- Who We Are
- Our Work
- How You Can Help
- Contact Us
Written by Rory Young –
In the beautiful National Reserve where I am currently doing in ops training of Malawi DNPW rangers we are trying to make as big of an impact as possible, as quickly as possible and on as many illegal activities as possible.
The illegal activities range from elephant hunting to marijuana growing to timber harvesting.
The individuals undertaking these crimes are often linked to each other and are aggressive. For example, nearly all the poaching in the area is done with firearms and the weed growers have been shooting at anyone who comes near their isolated area for years.
Making so many arrests in such a short time without a single fatality or injury to either our officers or the criminals is something we are proud of. I do believe that if we had been shooting first and asking questions later that we would have dealt with only a fraction of this number and would have almost certainly sustained casualties.
We still have almost two weeks to go and intend to keep up the momentum. Again, watch this space…
This work is funded by chengetawildlife.org Thank you to all those who donate to Chengeta.
The organizing is done by lionalert.org
The technical skills, doctrine and trainer are provided by ttoscorp.com
The picture shows a ranger returning from a successful ambush of an entry point. The poachers brazenly advertised the route to each other by the grass that can be seen tied to the tree. (We did thank them profusely for providing us with that information after we arrested them…)
Written by Rory Young – These thirty-odd men have just finished making 33 arrests during the in-operation portion of their advanced anti poaching and anti trafficking training organized and funded by chengetawildlife.org and lionalert.org in Liwonde National Park in Malawi.
To put that in perspective, they have made the same number of arrests of poachers and traffickers in just two weeks, with just two old vehicles and one old boat, as the whole of the hugely funded and massively equipped Kruger National Park does in one month with all of its drones, helicopters, army and air force support.
The officers are given the knowledge, skills and strategies to continue the work long after we leave.
The group’s arrest rate is equivalent to forty times that of the average Kenya Wildlife Service protected area.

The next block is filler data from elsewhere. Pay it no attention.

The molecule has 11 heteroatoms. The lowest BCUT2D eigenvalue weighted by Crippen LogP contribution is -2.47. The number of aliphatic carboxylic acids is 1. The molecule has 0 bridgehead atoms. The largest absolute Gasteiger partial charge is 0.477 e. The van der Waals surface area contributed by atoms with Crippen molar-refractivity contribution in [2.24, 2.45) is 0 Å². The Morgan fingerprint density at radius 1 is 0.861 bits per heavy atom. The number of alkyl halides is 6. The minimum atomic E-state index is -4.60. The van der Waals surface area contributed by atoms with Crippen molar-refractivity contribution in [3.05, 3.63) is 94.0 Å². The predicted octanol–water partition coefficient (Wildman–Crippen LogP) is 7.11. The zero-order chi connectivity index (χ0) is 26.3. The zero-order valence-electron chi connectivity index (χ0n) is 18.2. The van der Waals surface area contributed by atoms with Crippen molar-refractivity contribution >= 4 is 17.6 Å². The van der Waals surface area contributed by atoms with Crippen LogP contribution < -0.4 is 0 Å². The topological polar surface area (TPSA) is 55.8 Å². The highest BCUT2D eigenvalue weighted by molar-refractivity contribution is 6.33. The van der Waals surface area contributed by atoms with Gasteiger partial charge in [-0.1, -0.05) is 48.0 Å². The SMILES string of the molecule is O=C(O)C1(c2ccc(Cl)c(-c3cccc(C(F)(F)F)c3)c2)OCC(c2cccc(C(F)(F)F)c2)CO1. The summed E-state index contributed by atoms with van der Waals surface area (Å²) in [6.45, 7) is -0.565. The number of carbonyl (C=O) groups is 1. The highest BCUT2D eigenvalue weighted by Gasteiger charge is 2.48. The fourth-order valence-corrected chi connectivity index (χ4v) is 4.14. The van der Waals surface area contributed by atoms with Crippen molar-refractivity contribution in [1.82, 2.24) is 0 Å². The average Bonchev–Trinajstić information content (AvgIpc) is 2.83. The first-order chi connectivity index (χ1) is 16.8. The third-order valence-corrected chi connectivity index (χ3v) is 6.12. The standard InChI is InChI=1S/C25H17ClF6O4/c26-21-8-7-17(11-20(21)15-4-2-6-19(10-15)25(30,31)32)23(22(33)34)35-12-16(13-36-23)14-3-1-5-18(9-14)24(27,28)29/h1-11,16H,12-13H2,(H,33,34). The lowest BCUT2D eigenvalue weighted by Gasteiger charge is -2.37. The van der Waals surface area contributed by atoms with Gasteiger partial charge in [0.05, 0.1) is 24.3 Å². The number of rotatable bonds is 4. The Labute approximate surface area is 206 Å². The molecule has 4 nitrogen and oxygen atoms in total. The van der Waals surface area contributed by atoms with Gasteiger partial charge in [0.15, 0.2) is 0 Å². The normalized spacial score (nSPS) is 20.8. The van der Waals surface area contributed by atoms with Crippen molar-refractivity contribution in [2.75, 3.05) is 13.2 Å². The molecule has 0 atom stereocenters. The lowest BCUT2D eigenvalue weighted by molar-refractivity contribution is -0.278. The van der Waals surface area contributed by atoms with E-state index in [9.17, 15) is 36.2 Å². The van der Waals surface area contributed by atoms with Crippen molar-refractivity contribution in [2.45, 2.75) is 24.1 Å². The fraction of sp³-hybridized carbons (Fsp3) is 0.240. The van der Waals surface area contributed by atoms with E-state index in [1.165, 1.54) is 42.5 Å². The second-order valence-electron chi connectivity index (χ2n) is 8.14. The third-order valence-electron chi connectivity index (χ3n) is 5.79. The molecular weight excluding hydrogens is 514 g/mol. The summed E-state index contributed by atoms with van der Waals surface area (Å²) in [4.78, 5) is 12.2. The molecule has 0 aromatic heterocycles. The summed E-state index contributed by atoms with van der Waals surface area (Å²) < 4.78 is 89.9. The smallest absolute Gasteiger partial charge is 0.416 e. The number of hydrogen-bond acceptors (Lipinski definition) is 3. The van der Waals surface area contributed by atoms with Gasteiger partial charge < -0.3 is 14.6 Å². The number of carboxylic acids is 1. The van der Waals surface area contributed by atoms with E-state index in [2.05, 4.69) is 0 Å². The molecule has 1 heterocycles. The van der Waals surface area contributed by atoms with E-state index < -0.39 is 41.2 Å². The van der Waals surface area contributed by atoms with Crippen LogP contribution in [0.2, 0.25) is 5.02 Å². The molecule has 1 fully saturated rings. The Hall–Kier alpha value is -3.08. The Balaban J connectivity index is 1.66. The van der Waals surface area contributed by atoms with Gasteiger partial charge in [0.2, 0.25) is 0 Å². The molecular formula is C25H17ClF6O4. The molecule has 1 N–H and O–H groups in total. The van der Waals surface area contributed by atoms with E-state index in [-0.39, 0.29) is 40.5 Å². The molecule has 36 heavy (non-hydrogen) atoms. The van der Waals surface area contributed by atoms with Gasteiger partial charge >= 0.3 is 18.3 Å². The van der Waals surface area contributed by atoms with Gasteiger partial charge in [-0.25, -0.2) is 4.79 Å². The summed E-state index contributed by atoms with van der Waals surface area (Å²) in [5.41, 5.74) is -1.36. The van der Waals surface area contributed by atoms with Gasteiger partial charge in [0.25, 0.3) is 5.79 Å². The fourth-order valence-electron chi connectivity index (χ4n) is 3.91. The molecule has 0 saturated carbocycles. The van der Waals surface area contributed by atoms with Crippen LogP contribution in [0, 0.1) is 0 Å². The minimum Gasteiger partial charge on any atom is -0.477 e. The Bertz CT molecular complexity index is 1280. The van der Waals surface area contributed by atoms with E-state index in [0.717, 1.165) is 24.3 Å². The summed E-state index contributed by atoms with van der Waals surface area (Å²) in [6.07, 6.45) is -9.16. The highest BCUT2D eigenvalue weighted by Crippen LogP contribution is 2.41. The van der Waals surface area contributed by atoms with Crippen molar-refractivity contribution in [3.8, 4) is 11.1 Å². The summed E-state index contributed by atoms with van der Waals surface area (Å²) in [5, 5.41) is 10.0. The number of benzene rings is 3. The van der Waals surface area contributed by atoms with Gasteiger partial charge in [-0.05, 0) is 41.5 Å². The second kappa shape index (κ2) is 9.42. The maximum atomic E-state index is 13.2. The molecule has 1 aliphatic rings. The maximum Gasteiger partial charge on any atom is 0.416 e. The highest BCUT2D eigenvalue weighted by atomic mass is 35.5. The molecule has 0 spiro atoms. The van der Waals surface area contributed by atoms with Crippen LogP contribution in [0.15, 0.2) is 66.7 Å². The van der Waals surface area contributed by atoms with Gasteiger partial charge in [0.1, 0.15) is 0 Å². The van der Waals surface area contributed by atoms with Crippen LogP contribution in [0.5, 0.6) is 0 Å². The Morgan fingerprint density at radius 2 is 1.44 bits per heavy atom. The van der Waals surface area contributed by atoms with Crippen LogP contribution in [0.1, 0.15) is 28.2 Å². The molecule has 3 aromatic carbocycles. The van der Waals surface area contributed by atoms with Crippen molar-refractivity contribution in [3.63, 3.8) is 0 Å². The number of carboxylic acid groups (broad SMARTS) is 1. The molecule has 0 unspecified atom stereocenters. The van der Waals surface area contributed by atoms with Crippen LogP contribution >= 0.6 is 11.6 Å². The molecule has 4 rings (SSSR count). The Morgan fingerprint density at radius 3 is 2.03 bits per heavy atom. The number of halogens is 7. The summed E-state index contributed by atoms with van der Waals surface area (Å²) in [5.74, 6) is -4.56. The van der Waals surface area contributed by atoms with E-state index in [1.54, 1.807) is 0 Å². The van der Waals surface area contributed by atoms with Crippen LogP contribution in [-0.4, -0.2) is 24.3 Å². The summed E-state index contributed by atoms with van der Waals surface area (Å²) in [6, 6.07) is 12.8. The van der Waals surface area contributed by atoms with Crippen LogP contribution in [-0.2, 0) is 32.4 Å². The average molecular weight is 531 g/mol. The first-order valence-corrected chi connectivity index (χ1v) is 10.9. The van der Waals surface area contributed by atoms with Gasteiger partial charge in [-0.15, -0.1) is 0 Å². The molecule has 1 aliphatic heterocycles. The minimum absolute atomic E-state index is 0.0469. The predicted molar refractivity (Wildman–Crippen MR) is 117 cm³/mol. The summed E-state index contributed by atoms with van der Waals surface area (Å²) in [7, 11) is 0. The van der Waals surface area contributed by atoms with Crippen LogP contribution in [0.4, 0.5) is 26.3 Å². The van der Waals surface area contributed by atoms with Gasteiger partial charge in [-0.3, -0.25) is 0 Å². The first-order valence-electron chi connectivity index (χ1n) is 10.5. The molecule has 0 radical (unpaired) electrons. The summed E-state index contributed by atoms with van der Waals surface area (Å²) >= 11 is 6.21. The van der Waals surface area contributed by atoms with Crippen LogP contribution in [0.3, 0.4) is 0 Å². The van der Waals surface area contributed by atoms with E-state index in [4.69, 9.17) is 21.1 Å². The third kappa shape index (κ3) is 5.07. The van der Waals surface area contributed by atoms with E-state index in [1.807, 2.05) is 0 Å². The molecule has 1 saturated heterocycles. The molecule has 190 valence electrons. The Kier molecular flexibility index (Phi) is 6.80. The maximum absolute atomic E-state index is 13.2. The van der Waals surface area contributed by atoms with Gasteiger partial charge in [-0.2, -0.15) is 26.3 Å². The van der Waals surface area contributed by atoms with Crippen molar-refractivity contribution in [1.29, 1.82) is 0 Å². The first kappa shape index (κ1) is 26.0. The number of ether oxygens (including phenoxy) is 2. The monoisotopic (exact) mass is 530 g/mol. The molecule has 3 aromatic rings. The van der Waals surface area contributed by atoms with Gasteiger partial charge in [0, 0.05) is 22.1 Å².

We are only just getting started. We will be continuing our work through all the protected areas of Malawi in our partnership with the Malawi Department of National Parks and Wildlife as well as other countries. The officers are given the knowledge, skills and strategies to continue the work long after we leave.
Thank you to all those whose financial and other support has allowed us to do this work.
Please support the men and women achieving the most success with the very least, in the war to protect our rhinos and elephants. This project is entirely funded through private donations.
We can win this war!
Elephants are being slaughtered in unprecedented numbers and if it continues experts predict they will be extinct in the wild within 20 years. They are killed for their ivory tusks. This ivory isn’t used to create anything necessary, it is used to flaunt wealth. Elephants are being slaughtered out of existence so the ignorant rich can say, “Look what I have! See how wealthy I am?”
“The illegal trade threatens to wipe out the natural endowment of affected nations by depriving future generations of their heritage, and of their right to develop those resources in legitimate ways. Ladies and gentlemen, it is wrong that children growing up in countries vulnerable to wildlife crime are losing their birthright in order to fuel the greed of international criminals, and that those children will face greater hardship and insecurity as this crime traps them in poverty.” The Duke of Cambridge’s speech on the illegal wildlife trade at the World Bank, Washington D.C., USA
“Indeed, it suits traffickers that areas rich in natural resources remain under-developed or conflict-ridden, so that they can go on plundering without restriction.”
Wildlife rangers — who tend to be incredibly knowledgeable about their environment and the ways of animals, but less so about infantry tactics — are wading into the bush to confront hardened soldiers.
Rory Young instructs the rangers of Malawi on how to stay safe while apprehending heavily armed poachers.
To Richard Ruggiero, the situation is nothing short of the genocide of an animal that mourns its dead, loves its young and suffers emotionally.”I am convinced many, if not most, know that people are trying to kill every last one of them and that they emotionally suffer because of it, and I can see it in their behavior,” he said. “I am sure that they feel that and that they know it. That people are committing a genocide on them, and most of them even know it’s for their teeth.”
Chengeta Wildlife is a nonprofit run by volunteers. We give free anti-poaching training to rangers all over the African continent. We teach them how to safely apprehend poachers and traffickers of wildlife products. Click on this link if you would like to learn more or donate to our current fundraiser.
The theory phase has been amazing. From Director General level down to AP team leaders, from all over Guinea, the work is being taken very seriously and the discussions have been animated and indicate a high level of motivation and the determination to make the most of the opportunity.